At the end of the day I would definitely recommend anyone taking a look at the film, just don’t expect it to live up to the hype and do not expect it to live up to the original superior film.
Regardless of all this – the film is very entertaining in parts and loved by a great many people. So let’s take a look at what you can expect when you get your hands on this Ultimate Edition.
Picture – This disc features a top class near perfect Anamorphic Widescreen 2.35:1 aspect ratio transfer. It is a really stunning transfer, right from the get go, and very nearly reference material – it’s as plain and simple as that. If I was to demonstrate my DVD player to someone, I would certainly consider playing the opening few chapters of this disc. Give it a spin and I am sure that you will be as impressed as I was when I first played this movie.
For this review I spent some time analysing certain scenes from the Region 1 NTSC release and this PAL Region 2 – any differences in quality I found were marginal to say the least. As far as I am concerned there is nothing really between the two, but I am sure that some people would prefer the PAL transfer over the NTSC. As I say, after a good hour staring at the screen I have to admit that I could not recommend one over the other.
Sound – This disc comes with a choice of 3 sound tracks, and I was especially pleased to see that all of these tracks are the ones available on the Region 1 release, including, very importantly, the dts track.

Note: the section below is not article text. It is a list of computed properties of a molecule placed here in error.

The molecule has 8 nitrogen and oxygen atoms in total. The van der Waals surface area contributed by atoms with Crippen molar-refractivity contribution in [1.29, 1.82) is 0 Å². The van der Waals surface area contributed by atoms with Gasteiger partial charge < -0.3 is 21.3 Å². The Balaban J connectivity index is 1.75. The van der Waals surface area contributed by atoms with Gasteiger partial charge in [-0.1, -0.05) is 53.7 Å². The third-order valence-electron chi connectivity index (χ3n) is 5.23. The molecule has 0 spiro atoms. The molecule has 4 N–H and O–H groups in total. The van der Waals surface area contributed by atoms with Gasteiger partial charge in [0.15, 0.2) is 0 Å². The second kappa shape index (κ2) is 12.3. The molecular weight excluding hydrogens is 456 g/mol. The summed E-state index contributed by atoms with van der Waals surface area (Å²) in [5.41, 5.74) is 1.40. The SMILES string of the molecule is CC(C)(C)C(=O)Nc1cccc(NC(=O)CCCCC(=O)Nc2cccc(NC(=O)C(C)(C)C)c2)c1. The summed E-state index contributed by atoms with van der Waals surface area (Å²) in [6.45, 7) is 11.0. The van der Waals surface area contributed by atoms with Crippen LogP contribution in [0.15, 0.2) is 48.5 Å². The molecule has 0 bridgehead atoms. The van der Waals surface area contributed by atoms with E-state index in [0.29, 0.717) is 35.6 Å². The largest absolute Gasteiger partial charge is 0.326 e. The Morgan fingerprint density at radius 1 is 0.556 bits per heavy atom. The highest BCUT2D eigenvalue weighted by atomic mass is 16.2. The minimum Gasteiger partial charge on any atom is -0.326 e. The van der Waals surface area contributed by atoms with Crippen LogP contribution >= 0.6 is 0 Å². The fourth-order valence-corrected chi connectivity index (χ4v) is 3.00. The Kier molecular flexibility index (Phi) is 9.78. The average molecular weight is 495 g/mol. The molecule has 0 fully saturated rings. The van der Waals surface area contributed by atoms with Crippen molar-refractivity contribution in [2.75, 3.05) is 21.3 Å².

dts 5.1 ES – After selecting this track you have the pleasure of viewing the ‘Yamaha Piano’ dts trailer intro, which is followed by a stunning THX logo in full on dts 5.1 and I mean full on. Expect to be well and truly impressed with this – you will be showing this one short clip to your friends for months to come – I will not spoil any enjoyment for people here – but do not expect the more standard THX logo we have recently been accustomed too. And all this before the actual film begins!
Dolby Digital 5.1EX – Selecting this audio option presents you with the lovely Dolby Digital ‘water logo sequence’ trailer. This is then followed by the stunning THX logo mentioned above that sounds divine. Following this impressive audio display the film begins.
Dolby Digital 2.0 – Finally, selecting the 2.0 option you will be presented with the THX logo, which even though is in 2.0 and not full on 5.1 surround sound, still sounds very impressive indeed. The film then follows this sequence.
Here is how the 3 tracks compare.
If you have the full home cinema audio set-up then you are in for a real treat. Of this there is no question. The Dolby Digital 2.0 track is perfectly adequate and a very strong and powerful track at that. But once you have listened to the other tracks you will be stunned by how bland this track is when compared to these vastly superior tracks. What I once considered to be a cutting edge advancement in home cinema sound all those years ago, now sounds like it is being played next door, and not in my own living room.
When comparing the three tracks I used certain key scenes that I selected from the film. There is no need to wax lyrical about these three tracks – there is a very obvious and clear winner, and that is the stunning dts mix.